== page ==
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TORONTO (Reuters) - Credit card issuers in Canada will have to provide a standard 21-day grace period on payments for new purchases under regulations being introduced by Ottawa, but the rules fall short of tough new U.S. regulations.
The new Canadian regulations -- part of an eight-point action plan -- are also designed to improve the financial literacy of the public, Finance Minister Jim Flaherty said on Thursday.
The 21-day grace period regulation was met with some resistance by financial institutions, Flaherty said.
Some card issuers were charging interest on new purchases during their grace periods when the cardholder did not pay in full their balance for the preceding month, he said.
The new rule proposes to provide an interest-free period to all new purchases when cardholders pay in full in the current month, regardless of outstanding balances the month before.
"It is a major change. It will cost financial institutions
tens of millions of dollars," Flaherty said.
Other rules include a requirement for improved disclosure on credit card contracts, advance notice of changes in interest rates, and the prohibition of certain debt collection practices.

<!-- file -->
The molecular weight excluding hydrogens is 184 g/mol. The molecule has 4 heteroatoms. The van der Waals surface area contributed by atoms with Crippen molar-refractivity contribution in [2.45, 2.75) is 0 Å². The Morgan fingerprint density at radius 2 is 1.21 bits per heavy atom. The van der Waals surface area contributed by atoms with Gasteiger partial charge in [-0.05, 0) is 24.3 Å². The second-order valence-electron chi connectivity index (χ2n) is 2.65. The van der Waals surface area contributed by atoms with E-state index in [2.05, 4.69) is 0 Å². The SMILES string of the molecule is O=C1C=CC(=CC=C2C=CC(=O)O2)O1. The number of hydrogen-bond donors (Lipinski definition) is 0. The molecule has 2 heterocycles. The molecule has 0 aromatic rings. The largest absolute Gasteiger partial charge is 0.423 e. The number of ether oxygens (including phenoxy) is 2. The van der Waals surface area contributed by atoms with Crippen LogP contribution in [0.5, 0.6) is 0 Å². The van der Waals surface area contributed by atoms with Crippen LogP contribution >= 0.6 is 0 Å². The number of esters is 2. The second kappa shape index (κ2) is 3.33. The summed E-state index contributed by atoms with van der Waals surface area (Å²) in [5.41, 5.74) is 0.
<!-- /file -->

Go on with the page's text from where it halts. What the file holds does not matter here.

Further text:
In contrast, the U.S. initiative prohibits arbitrary rate increases, bans credit card issuers from raising rates in the first year, and takes numerous other steps designed to prevent abuse. It is expected to be signed into law by President Barack Obama within days.
"Basically the changes in the U.S. are a lot tougher, because the banks in the U.S. are suffering much greater problems and are looking for a way to raise their profits to survive," said Laurence Booth, CIT chair in Structured Finance at the Rotman School of Management.
"Banks in Canada are much more sound, nothing close to what has been happening in the U.S."
The World Economic Forum last year ranked Canada's banking system as the world's soundest, and conservative lending practices have helped it avoid the losses that have driven many U.S. and European banks into insolvency.
Flaherty said Ottawa will not move to limit interest rates on credit cards.
"I believe in consumer choice," he said. "If someone wants a lower interest rate on a card then they have some choices and they can do that. If they want more frills they'll probably end up with a higher interest rate, but that information is available for consumers to choose."
The proposed new regulations would apply to credit cards issued by federally regulated institutions such as banks.
Editing by Peter Galloway